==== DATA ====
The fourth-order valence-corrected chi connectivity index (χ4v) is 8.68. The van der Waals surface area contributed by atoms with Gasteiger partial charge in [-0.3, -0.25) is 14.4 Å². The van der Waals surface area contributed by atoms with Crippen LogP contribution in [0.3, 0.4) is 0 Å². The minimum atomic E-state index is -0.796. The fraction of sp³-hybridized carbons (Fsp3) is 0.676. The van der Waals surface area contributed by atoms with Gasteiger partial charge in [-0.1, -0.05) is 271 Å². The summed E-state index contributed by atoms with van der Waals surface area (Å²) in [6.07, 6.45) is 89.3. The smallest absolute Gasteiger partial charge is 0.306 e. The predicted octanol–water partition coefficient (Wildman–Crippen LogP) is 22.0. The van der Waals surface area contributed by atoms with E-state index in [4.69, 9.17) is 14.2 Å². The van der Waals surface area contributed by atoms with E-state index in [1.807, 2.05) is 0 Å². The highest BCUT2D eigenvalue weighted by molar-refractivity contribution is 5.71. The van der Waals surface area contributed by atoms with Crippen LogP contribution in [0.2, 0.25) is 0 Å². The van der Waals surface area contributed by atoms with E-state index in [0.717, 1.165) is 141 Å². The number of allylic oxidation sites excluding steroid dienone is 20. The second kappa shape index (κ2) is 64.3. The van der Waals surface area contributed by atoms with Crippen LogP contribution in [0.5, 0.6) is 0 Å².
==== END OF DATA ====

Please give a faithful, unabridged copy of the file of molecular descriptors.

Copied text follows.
The fourth-order valence-corrected chi connectivity index (χ4v) is 8.68. The van der Waals surface area contributed by atoms with Gasteiger partial charge in [-0.3, -0.25) is 14.4 Å². The van der Waals surface area contributed by atoms with Crippen LogP contribution in [0.3, 0.4) is 0 Å². The minimum atomic E-state index is -0.796. The fraction of sp³-hybridized carbons (Fsp3) is 0.676. The van der Waals surface area contributed by atoms with Gasteiger partial charge in [-0.1, -0.05) is 271 Å². The summed E-state index contributed by atoms with van der Waals surface area (Å²) in [6.07, 6.45) is 89.3. The smallest absolute Gasteiger partial charge is 0.306 e. The predicted octanol–water partition coefficient (Wildman–Crippen LogP) is 22.0. The van der Waals surface area contributed by atoms with E-state index in [4.69, 9.17) is 14.2 Å². The van der Waals surface area contributed by atoms with E-state index in [1.807, 2.05) is 0 Å². The highest BCUT2D eigenvalue weighted by molar-refractivity contribution is 5.71. The van der Waals surface area contributed by atoms with Crippen LogP contribution in [0.2, 0.25) is 0 Å². The van der Waals surface area contributed by atoms with E-state index in [0.717, 1.165) is 141 Å². The number of allylic oxidation sites excluding steroid dienone is 20. The second kappa shape index (κ2) is 64.3. The van der Waals surface area contributed by atoms with Crippen LogP contribution in [0.5, 0.6) is 0 Å².